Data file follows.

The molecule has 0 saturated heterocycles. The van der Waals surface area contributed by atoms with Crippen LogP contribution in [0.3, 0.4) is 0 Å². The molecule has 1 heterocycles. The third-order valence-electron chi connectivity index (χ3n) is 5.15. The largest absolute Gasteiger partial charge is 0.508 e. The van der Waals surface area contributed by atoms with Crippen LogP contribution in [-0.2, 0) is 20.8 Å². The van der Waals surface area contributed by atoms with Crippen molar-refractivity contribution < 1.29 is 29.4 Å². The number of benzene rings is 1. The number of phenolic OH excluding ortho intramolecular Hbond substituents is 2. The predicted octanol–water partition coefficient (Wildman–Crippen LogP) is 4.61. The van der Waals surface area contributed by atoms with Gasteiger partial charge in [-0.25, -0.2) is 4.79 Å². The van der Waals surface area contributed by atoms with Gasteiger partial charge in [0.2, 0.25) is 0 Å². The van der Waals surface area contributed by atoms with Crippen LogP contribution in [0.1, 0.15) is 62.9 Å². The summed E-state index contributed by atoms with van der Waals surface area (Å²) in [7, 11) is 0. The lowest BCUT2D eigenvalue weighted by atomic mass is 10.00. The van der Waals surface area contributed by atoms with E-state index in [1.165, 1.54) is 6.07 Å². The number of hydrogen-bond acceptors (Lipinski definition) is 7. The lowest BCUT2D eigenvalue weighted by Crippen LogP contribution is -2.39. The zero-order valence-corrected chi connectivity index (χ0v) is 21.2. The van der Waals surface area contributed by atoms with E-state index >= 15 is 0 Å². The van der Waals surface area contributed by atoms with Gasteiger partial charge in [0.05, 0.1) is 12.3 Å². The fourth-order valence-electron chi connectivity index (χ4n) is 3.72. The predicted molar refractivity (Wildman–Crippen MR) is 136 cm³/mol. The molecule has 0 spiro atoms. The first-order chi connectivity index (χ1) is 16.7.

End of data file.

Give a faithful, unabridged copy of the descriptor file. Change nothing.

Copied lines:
The molecule has 0 saturated heterocycles. The van der Waals surface area contributed by atoms with Crippen LogP contribution in [0.3, 0.4) is 0 Å². The molecule has 1 heterocycles. The third-order valence-electron chi connectivity index (χ3n) is 5.15. The largest absolute Gasteiger partial charge is 0.508 e. The van der Waals surface area contributed by atoms with Crippen LogP contribution in [-0.2, 0) is 20.8 Å². The van der Waals surface area contributed by atoms with Crippen molar-refractivity contribution < 1.29 is 29.4 Å². The number of benzene rings is 1. The number of phenolic OH excluding ortho intramolecular Hbond substituents is 2. The predicted octanol–water partition coefficient (Wildman–Crippen LogP) is 4.61. The van der Waals surface area contributed by atoms with Gasteiger partial charge in [-0.25, -0.2) is 4.79 Å². The van der Waals surface area contributed by atoms with Gasteiger partial charge in [0.2, 0.25) is 0 Å². The van der Waals surface area contributed by atoms with Crippen LogP contribution in [0.1, 0.15) is 62.9 Å². The summed E-state index contributed by atoms with van der Waals surface area (Å²) in [7, 11) is 0. The lowest BCUT2D eigenvalue weighted by atomic mass is 10.00. The van der Waals surface area contributed by atoms with E-state index in [1.165, 1.54) is 6.07 Å². The number of hydrogen-bond acceptors (Lipinski definition) is 7. The lowest BCUT2D eigenvalue weighted by Crippen LogP contribution is -2.39. The zero-order valence-corrected chi connectivity index (χ0v) is 21.2. The van der Waals surface area contributed by atoms with E-state index >= 15 is 0 Å². The van der Waals surface area contributed by atoms with Gasteiger partial charge in [0.05, 0.1) is 12.3 Å². The fourth-order valence-electron chi connectivity index (χ4n) is 3.72. The predicted molar refractivity (Wildman–Crippen MR) is 136 cm³/mol. The molecule has 0 spiro atoms. The first-order chi connectivity index (χ1) is 16.7.